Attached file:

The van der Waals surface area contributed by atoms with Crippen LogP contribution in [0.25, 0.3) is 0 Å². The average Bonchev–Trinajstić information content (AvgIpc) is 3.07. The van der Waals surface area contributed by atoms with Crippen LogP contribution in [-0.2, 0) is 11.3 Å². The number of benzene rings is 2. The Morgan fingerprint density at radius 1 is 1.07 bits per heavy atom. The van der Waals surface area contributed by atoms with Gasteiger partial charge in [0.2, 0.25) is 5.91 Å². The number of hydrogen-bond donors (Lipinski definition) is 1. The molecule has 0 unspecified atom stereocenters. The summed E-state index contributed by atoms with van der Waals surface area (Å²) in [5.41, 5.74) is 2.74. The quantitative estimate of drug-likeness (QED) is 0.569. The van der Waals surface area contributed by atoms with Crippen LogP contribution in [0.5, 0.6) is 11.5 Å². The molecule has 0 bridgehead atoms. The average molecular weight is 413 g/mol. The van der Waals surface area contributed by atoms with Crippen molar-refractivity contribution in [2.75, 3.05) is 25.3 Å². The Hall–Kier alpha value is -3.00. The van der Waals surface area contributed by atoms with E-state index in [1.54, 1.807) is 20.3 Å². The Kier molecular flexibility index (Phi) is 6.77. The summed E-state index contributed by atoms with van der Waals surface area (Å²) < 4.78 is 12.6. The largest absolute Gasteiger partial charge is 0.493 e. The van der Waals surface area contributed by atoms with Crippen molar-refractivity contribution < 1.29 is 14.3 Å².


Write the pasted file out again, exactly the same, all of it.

The van der Waals surface area contributed by atoms with Crippen LogP contribution in [0.25, 0.3) is 0 Å². The average Bonchev–Trinajstić information content (AvgIpc) is 3.07. The van der Waals surface area contributed by atoms with Crippen LogP contribution in [-0.2, 0) is 11.3 Å². The number of benzene rings is 2. The Morgan fingerprint density at radius 1 is 1.07 bits per heavy atom. The van der Waals surface area contributed by atoms with Gasteiger partial charge in [0.2, 0.25) is 5.91 Å². The number of hydrogen-bond donors (Lipinski definition) is 1. The molecule has 0 unspecified atom stereocenters. The summed E-state index contributed by atoms with van der Waals surface area (Å²) in [5.41, 5.74) is 2.74. The quantitative estimate of drug-likeness (QED) is 0.569. The van der Waals surface area contributed by atoms with Crippen LogP contribution in [0.5, 0.6) is 11.5 Å². The molecule has 0 bridgehead atoms. The average molecular weight is 413 g/mol. The van der Waals surface area contributed by atoms with Crippen molar-refractivity contribution in [2.75, 3.05) is 25.3 Å². The Hall–Kier alpha value is -3.00. The van der Waals surface area contributed by atoms with E-state index in [1.54, 1.807) is 20.3 Å². The Kier molecular flexibility index (Phi) is 6.77. The summed E-state index contributed by atoms with van der Waals surface area (Å²) < 4.78 is 12.6. The largest absolute Gasteiger partial charge is 0.493 e. The van der Waals surface area contributed by atoms with Crippen molar-refractivity contribution < 1.29 is 14.3 Å².